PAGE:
- Hello from the new Haiku website!
- Haiku monthly activity report - 12/2016
- UEFI Progress Update
- Haiku monthly activity report - November 2016
- A little report on Capitole du Libre
- Haiku monthly activity report - October 2016
- Haiku monthly activity report - September 2016
- Haiku monthly activity report - August 2016
- Tales of a Video Editor #2
- Site issues / Potential upgrade
Haiku monthly activity report - August 2016
Hello there, it’s time for the monthly activity report again!
This report covers hrev50456-hrev50528
The work on the intel_extreme driver continues. In the previous month there was a large refactor, merging an old branch originally started by mmlr. kallisti5 updated it and tested it on the early intel models (everything up to SandyBridge). Unlike the Radeon-HD driver, which implements an AtomBIOS VM and then lets the card BIOS run inside it and perform a lot of the hard work, the Intel driver must include the code for everything. And it doesn’t help that Intel keeps changing the registers of their video hardware from one generation to the next.
This month there has been work on IronLake and SandyBridge FDI training (to connect the display to the video controller on these chipset generations).
PulkoMandy contributed some fixes to get SandyBridge fully working, including DPMS (power saving) and wait for retrace support. The driver should now be compatible with apps using BDirectWindow again.
PulkoMandy also fixed a problem in the VESA driver which would make it work only when forcing a video mode from the boot menu. The cost is an extra mode setting between the initial setup of the frame buffer by the boot loader and the takeover by the kernel, but compatibility seems worth it.
mmu_man fixed a KDL on shutdown, caused by a subtle difference between Haiku and BeOS in the way drivers de-initialization is handled.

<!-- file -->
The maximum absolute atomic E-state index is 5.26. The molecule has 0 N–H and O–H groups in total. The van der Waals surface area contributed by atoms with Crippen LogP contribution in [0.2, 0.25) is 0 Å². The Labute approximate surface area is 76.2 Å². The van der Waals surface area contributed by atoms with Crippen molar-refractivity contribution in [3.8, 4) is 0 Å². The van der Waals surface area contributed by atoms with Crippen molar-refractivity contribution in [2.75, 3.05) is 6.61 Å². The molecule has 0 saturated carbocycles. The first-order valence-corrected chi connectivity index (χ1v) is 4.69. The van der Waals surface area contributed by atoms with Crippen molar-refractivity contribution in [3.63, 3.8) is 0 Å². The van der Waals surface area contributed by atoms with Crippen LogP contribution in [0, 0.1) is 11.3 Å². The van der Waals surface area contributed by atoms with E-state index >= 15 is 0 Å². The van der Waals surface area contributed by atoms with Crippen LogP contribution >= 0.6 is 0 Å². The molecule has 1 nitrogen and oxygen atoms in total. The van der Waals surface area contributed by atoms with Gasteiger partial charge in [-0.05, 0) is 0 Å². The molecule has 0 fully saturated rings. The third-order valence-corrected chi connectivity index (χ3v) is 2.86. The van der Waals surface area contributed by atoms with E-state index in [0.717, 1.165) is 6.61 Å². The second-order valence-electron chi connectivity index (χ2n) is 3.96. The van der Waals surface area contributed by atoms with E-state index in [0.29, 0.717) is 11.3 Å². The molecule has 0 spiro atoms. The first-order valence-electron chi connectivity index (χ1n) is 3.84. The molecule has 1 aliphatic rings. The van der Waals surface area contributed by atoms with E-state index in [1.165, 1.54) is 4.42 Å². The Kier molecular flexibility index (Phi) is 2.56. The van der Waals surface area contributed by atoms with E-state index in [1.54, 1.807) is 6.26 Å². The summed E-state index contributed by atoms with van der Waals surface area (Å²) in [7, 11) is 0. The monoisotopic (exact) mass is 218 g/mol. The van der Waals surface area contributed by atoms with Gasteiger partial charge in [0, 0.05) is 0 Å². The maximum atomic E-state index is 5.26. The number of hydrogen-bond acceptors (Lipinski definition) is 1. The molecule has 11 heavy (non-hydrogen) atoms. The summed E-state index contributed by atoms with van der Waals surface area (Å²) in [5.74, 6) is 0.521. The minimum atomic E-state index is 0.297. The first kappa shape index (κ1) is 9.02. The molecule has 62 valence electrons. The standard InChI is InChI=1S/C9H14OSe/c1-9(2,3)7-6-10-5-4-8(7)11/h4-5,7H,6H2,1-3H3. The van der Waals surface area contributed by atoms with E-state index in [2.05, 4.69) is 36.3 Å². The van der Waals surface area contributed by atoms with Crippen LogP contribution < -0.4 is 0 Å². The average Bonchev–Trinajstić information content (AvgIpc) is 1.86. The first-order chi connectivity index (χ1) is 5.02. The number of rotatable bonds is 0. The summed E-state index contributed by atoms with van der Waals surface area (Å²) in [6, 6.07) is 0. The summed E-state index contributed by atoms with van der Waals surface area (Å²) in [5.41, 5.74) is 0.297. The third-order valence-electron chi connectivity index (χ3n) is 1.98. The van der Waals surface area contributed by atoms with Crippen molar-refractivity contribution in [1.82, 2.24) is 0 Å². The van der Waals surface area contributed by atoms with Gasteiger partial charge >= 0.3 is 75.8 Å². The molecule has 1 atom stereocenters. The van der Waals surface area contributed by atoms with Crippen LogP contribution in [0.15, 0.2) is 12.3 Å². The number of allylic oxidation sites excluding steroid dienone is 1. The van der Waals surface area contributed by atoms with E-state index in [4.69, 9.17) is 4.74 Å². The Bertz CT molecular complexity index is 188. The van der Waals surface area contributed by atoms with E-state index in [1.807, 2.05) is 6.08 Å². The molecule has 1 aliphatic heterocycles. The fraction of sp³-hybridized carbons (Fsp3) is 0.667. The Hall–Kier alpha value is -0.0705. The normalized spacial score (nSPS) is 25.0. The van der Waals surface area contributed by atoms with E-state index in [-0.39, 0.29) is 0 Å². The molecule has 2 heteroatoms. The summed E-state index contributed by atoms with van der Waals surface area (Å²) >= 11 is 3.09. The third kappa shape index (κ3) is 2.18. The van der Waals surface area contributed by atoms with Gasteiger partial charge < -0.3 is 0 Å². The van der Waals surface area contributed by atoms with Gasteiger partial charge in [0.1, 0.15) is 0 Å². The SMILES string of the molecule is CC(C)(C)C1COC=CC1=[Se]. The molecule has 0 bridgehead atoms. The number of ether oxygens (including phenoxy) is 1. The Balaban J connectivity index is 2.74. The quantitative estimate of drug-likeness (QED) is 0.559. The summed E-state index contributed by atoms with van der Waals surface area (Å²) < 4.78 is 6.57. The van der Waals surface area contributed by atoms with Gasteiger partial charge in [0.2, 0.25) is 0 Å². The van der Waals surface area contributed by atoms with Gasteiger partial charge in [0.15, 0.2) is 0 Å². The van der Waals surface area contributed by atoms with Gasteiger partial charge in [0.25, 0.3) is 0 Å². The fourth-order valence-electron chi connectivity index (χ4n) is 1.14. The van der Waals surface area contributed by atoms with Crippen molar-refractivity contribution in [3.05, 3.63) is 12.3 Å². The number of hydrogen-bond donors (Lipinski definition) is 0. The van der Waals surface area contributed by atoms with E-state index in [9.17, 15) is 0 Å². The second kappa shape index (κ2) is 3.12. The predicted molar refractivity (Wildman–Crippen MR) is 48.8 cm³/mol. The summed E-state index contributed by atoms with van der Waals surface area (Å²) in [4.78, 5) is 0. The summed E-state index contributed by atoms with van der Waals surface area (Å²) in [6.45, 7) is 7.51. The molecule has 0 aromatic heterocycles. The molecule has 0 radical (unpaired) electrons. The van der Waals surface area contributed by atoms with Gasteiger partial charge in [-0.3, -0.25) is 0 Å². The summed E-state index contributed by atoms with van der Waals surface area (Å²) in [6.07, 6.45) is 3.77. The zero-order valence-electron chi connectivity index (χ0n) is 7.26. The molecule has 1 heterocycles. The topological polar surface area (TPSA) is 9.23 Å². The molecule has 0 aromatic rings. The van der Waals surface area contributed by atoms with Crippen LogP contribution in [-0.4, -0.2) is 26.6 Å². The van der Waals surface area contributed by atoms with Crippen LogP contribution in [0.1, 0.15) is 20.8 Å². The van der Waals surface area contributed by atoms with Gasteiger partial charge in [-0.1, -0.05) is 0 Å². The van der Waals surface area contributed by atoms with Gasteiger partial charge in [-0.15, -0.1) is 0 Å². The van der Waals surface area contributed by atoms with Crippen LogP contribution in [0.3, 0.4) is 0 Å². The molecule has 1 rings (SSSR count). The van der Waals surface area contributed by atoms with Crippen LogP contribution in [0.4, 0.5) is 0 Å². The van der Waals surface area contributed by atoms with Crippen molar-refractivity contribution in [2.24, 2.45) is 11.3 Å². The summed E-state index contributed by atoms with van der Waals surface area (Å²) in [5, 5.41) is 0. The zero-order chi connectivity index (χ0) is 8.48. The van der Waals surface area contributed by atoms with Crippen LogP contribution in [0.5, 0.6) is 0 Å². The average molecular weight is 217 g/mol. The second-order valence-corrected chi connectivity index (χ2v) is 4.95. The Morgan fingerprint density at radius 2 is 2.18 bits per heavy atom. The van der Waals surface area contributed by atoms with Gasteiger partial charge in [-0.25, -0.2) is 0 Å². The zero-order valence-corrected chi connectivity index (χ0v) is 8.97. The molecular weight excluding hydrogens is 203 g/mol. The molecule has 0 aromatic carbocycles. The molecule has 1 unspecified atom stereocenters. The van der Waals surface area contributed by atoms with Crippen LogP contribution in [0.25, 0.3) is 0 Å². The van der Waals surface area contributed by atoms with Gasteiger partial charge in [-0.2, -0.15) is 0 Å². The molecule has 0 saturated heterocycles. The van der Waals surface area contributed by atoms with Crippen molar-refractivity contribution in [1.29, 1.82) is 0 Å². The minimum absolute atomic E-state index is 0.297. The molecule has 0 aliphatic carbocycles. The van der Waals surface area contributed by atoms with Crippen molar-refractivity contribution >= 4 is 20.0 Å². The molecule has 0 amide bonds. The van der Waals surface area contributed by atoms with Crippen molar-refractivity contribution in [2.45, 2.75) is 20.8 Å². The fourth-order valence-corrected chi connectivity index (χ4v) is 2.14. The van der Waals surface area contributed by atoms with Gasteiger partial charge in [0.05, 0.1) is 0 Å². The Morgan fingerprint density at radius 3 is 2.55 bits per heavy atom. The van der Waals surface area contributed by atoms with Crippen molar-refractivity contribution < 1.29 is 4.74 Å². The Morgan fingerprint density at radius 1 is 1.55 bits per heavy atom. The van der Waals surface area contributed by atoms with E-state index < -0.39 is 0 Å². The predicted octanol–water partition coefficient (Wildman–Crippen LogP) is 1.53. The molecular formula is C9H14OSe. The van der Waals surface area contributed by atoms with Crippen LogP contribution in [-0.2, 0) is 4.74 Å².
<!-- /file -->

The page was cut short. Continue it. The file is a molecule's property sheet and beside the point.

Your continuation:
Network boot is still broken, but it is at least possible to buil a network bootable image again thanks to PulkoMandy.
The power button driver is now available for 64bit machines. ACPICA was updated to version 20160729.
Waddlesplash made several small changes, such as replacing “y/n” with “yes/no” in pkgman prompts, making sure Web+ download window is visible on-screen, and removing an alert when modifying the tmp directory from Tracker.
skipp_osx introduced a new BColorMenuItem, which is a menu item with a color (shown in a rectangular box next to the label). This is used in various places to pick colors from a menu, including in StyledEdit and some screensaver settings.
It is now also possible to drag and drop colors from the Appearances list items and color preview box.
PulkoMandy added icons to more of the servers in /src/system/servers. A lot of them were using the generic “app” icon, making them hard to identify in ProcessController.
pulkomandy added some more definitions to elf.h to make it more similar to the one available on Linux, making the file actually usable by more libraries.
Skipp_OSX added the ‘auto scroll’ feature to BListView, allowing to scroll lists while selecting items with the mouse just as in BeOS. He also fixed the sorting of the keyboard layout menu in keymap preferences.
KapiX fixed cosmetic issues in Expander which was not always sizing its window properly. He also made a middle click on PowerStatus icon quickly open the detailed window, instead of opening the menu like the two other buttons already do.
PulkoMandy removed the arbitrary limitation to 6 open tabs maximum in each Terminal window. We still need a way to scroll the tab list when there are more than that, but at least it’s possible to see the problem, now.
skipp_osx made the Deskbar sort its items in a locale sensitive way. So if you enable application name translation, the sorting will make more sense to an human searching for an app there. He also made it possible to use 32x32 icons in Tracker list view, for thos of you with high DPI displays.